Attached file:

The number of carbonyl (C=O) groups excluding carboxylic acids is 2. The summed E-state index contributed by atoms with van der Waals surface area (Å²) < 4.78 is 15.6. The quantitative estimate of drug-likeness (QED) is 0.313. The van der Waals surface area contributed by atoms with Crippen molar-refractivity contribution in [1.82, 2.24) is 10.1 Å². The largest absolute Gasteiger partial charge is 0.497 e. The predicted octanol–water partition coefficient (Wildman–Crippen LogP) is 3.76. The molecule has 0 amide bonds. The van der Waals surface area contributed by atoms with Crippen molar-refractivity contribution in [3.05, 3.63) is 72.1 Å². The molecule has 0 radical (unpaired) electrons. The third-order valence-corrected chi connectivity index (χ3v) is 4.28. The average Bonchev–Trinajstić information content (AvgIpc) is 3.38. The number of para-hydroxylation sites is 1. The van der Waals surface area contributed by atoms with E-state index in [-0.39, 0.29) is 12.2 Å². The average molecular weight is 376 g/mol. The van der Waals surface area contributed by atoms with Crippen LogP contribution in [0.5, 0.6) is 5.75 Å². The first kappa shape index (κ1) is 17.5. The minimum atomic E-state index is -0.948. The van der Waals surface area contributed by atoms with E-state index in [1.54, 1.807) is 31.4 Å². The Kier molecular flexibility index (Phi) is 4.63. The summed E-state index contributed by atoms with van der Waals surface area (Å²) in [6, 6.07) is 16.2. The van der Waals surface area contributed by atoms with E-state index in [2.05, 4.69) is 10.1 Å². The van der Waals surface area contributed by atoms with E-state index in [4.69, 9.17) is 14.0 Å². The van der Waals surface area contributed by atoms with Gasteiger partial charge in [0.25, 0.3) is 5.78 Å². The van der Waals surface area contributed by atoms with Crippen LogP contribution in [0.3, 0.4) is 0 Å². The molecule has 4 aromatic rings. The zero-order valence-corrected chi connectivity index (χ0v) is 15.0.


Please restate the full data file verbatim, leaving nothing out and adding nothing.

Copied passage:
The number of carbonyl (C=O) groups excluding carboxylic acids is 2. The summed E-state index contributed by atoms with van der Waals surface area (Å²) < 4.78 is 15.6. The quantitative estimate of drug-likeness (QED) is 0.313. The van der Waals surface area contributed by atoms with Crippen molar-refractivity contribution in [1.82, 2.24) is 10.1 Å². The largest absolute Gasteiger partial charge is 0.497 e. The predicted octanol–water partition coefficient (Wildman–Crippen LogP) is 3.76. The molecule has 0 amide bonds. The van der Waals surface area contributed by atoms with Crippen molar-refractivity contribution in [3.05, 3.63) is 72.1 Å². The molecule has 0 radical (unpaired) electrons. The third-order valence-corrected chi connectivity index (χ3v) is 4.28. The average Bonchev–Trinajstić information content (AvgIpc) is 3.38. The number of para-hydroxylation sites is 1. The van der Waals surface area contributed by atoms with E-state index in [-0.39, 0.29) is 12.2 Å². The average molecular weight is 376 g/mol. The van der Waals surface area contributed by atoms with Crippen LogP contribution in [0.5, 0.6) is 5.75 Å². The first kappa shape index (κ1) is 17.5. The minimum atomic E-state index is -0.948. The van der Waals surface area contributed by atoms with E-state index in [1.54, 1.807) is 31.4 Å². The Kier molecular flexibility index (Phi) is 4.63. The summed E-state index contributed by atoms with van der Waals surface area (Å²) in [6, 6.07) is 16.2. The van der Waals surface area contributed by atoms with E-state index in [2.05, 4.69) is 10.1 Å². The van der Waals surface area contributed by atoms with E-state index in [4.69, 9.17) is 14.0 Å². The van der Waals surface area contributed by atoms with Gasteiger partial charge in [0.25, 0.3) is 5.78 Å². The van der Waals surface area contributed by atoms with Crippen LogP contribution in [0.3, 0.4) is 0 Å². The molecule has 4 aromatic rings. The zero-order valence-corrected chi connectivity index (χ0v) is 15.0.